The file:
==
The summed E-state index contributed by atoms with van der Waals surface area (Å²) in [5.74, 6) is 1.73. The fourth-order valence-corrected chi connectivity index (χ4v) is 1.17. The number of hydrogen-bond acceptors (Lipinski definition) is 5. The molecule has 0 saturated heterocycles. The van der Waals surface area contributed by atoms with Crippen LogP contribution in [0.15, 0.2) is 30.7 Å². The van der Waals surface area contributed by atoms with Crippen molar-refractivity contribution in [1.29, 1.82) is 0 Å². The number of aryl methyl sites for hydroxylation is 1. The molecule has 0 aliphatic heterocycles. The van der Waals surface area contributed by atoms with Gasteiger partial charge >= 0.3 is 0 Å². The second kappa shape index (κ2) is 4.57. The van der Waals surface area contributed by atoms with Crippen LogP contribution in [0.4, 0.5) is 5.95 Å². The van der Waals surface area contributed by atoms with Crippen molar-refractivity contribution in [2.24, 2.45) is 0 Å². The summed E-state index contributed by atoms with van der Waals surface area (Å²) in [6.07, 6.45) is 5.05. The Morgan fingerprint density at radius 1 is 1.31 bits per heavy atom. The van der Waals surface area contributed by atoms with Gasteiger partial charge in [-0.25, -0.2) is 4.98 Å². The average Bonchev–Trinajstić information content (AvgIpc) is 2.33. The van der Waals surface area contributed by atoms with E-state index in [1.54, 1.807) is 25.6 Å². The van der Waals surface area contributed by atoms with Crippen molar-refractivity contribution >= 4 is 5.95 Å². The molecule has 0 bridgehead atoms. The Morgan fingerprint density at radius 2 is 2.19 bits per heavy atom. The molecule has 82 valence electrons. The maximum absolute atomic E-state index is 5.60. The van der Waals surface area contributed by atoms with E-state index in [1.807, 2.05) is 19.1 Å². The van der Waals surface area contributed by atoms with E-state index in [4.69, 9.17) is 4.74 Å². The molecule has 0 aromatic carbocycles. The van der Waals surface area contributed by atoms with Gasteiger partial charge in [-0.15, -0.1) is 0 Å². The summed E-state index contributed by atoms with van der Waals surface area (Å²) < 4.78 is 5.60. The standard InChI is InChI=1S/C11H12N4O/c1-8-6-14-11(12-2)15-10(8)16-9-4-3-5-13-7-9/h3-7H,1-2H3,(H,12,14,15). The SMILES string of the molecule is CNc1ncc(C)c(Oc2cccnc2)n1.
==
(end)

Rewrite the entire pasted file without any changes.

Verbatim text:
The summed E-state index contributed by atoms with van der Waals surface area (Å²) in [5.74, 6) is 1.73. The fourth-order valence-corrected chi connectivity index (χ4v) is 1.17. The number of hydrogen-bond acceptors (Lipinski definition) is 5. The molecule has 0 saturated heterocycles. The van der Waals surface area contributed by atoms with Crippen LogP contribution in [0.15, 0.2) is 30.7 Å². The van der Waals surface area contributed by atoms with Crippen molar-refractivity contribution in [1.29, 1.82) is 0 Å². The number of aryl methyl sites for hydroxylation is 1. The molecule has 0 aliphatic heterocycles. The van der Waals surface area contributed by atoms with Gasteiger partial charge >= 0.3 is 0 Å². The second kappa shape index (κ2) is 4.57. The van der Waals surface area contributed by atoms with Crippen LogP contribution in [0.4, 0.5) is 5.95 Å². The van der Waals surface area contributed by atoms with Crippen molar-refractivity contribution in [2.24, 2.45) is 0 Å². The summed E-state index contributed by atoms with van der Waals surface area (Å²) in [6.07, 6.45) is 5.05. The Morgan fingerprint density at radius 1 is 1.31 bits per heavy atom. The van der Waals surface area contributed by atoms with Gasteiger partial charge in [-0.25, -0.2) is 4.98 Å². The average Bonchev–Trinajstić information content (AvgIpc) is 2.33. The van der Waals surface area contributed by atoms with E-state index in [1.54, 1.807) is 25.6 Å². The van der Waals surface area contributed by atoms with Crippen molar-refractivity contribution >= 4 is 5.95 Å². The molecule has 0 bridgehead atoms. The Morgan fingerprint density at radius 2 is 2.19 bits per heavy atom. The molecule has 82 valence electrons. The maximum absolute atomic E-state index is 5.60. The van der Waals surface area contributed by atoms with E-state index in [1.807, 2.05) is 19.1 Å². The van der Waals surface area contributed by atoms with E-state index in [4.69, 9.17) is 4.74 Å². The molecule has 0 aromatic carbocycles. The van der Waals surface area contributed by atoms with Gasteiger partial charge in [-0.15, -0.1) is 0 Å². The summed E-state index contributed by atoms with van der Waals surface area (Å²) < 4.78 is 5.60. The standard InChI is InChI=1S/C11H12N4O/c1-8-6-14-11(12-2)15-10(8)16-9-4-3-5-13-7-9/h3-7H,1-2H3,(H,12,14,15). The SMILES string of the molecule is CNc1ncc(C)c(Oc2cccnc2)n1.